An experimental blood test to detect eight types of cancer is being called "encouraging." A study published in the journal Science shows researchers developed a single blood test to screen common cancers in their early stages. Dr. Aleksandar Sekulic, deputy director for the Mayo Clinic Cancer Center in Arizona says the work is promising and important.
"The study published in Science this week is to some extent a game-changer but I would summarize it is a first step in a journey that will need to have multiple additional steps."
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"When we think of cancer, cancer is a genetic disease. We are all born with a DNA that we contain in all our cells," says Dr. Sekulic. "The difference in cancer versus normal cells is DNA in the cancer changes; it mutates. The cancers will amplify a number of genes, delete some genes. Some of those cancer cells will spill that DNA into the blood stream which will float around. And if you have a method to detect that, and differentiate that from normal DNA, one may, in fact, detect the presence of cancer, which would otherwise not be known."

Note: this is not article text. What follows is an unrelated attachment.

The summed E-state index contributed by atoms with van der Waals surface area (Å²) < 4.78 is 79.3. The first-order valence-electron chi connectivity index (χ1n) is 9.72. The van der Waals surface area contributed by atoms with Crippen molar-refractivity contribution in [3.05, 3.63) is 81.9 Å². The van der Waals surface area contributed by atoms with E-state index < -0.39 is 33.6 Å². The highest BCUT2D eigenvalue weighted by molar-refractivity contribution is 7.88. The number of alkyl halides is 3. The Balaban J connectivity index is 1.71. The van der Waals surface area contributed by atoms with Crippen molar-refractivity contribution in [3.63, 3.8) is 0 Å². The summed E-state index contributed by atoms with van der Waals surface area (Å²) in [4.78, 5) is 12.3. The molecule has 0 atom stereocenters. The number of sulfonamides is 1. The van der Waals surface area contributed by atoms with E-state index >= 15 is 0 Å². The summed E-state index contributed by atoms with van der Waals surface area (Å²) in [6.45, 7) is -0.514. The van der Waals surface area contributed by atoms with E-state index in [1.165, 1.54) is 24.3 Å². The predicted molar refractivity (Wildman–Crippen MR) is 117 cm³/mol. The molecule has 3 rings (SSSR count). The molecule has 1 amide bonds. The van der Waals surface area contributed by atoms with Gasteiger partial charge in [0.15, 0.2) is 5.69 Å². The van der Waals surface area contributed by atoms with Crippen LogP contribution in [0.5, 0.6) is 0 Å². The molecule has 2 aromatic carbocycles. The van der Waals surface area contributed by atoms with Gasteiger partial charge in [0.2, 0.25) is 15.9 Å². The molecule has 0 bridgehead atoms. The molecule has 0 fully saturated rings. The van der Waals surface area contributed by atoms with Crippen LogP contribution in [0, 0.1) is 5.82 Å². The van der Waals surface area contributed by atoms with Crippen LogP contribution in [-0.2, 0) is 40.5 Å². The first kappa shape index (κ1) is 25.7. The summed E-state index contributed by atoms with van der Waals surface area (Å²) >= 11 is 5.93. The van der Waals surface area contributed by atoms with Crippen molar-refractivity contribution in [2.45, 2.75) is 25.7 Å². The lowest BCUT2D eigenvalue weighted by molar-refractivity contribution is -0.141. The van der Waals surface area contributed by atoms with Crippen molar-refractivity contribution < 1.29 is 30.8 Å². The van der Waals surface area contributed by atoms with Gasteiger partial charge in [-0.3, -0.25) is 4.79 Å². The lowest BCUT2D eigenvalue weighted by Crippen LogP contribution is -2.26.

The blood test could cost about $500, according to the study. Researchers say the test is not available and much more work needs to be done.
Researchers say the eight cancer types are colon, lung and breast, and the five cancer types for which there are no screening tests available for average-risk individuals: ovary, liver, stomach, pancreas and esophagus.